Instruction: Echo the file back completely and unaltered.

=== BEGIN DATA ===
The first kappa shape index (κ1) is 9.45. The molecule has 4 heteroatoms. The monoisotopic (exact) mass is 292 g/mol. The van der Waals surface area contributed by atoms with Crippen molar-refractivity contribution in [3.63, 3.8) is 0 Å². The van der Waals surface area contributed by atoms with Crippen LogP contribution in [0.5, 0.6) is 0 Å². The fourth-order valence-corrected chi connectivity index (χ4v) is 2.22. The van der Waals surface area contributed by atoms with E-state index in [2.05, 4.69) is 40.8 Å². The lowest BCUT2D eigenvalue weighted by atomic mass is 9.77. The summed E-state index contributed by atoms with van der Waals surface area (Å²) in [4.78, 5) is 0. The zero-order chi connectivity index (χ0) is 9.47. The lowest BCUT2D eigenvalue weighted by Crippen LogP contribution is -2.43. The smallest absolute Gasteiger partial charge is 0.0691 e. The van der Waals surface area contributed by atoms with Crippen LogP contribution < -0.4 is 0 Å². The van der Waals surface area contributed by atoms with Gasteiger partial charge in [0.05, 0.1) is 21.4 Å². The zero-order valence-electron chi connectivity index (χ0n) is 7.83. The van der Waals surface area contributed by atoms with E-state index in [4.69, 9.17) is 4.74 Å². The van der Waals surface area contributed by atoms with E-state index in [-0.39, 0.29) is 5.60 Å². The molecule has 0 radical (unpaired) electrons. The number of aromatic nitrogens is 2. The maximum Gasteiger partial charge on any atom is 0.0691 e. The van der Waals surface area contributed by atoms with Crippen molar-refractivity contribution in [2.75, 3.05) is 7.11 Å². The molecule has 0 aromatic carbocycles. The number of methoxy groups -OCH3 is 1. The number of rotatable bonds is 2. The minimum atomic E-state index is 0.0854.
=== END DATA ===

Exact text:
The first kappa shape index (κ1) is 9.45. The molecule has 4 heteroatoms. The monoisotopic (exact) mass is 292 g/mol. The van der Waals surface area contributed by atoms with Crippen molar-refractivity contribution in [3.63, 3.8) is 0 Å². The van der Waals surface area contributed by atoms with Crippen LogP contribution in [0.5, 0.6) is 0 Å². The fourth-order valence-corrected chi connectivity index (χ4v) is 2.22. The van der Waals surface area contributed by atoms with E-state index in [2.05, 4.69) is 40.8 Å². The lowest BCUT2D eigenvalue weighted by atomic mass is 9.77. The summed E-state index contributed by atoms with van der Waals surface area (Å²) in [4.78, 5) is 0. The zero-order chi connectivity index (χ0) is 9.47. The lowest BCUT2D eigenvalue weighted by Crippen LogP contribution is -2.43. The smallest absolute Gasteiger partial charge is 0.0691 e. The van der Waals surface area contributed by atoms with Crippen LogP contribution < -0.4 is 0 Å². The van der Waals surface area contributed by atoms with Gasteiger partial charge in [0.05, 0.1) is 21.4 Å². The zero-order valence-electron chi connectivity index (χ0n) is 7.83. The van der Waals surface area contributed by atoms with E-state index in [4.69, 9.17) is 4.74 Å². The van der Waals surface area contributed by atoms with E-state index in [-0.39, 0.29) is 5.60 Å². The molecule has 0 radical (unpaired) electrons. The number of aromatic nitrogens is 2. The maximum Gasteiger partial charge on any atom is 0.0691 e. The van der Waals surface area contributed by atoms with Crippen molar-refractivity contribution in [2.75, 3.05) is 7.11 Å². The molecule has 0 aromatic carbocycles. The number of methoxy groups -OCH3 is 1. The number of rotatable bonds is 2. The minimum atomic E-state index is 0.0854.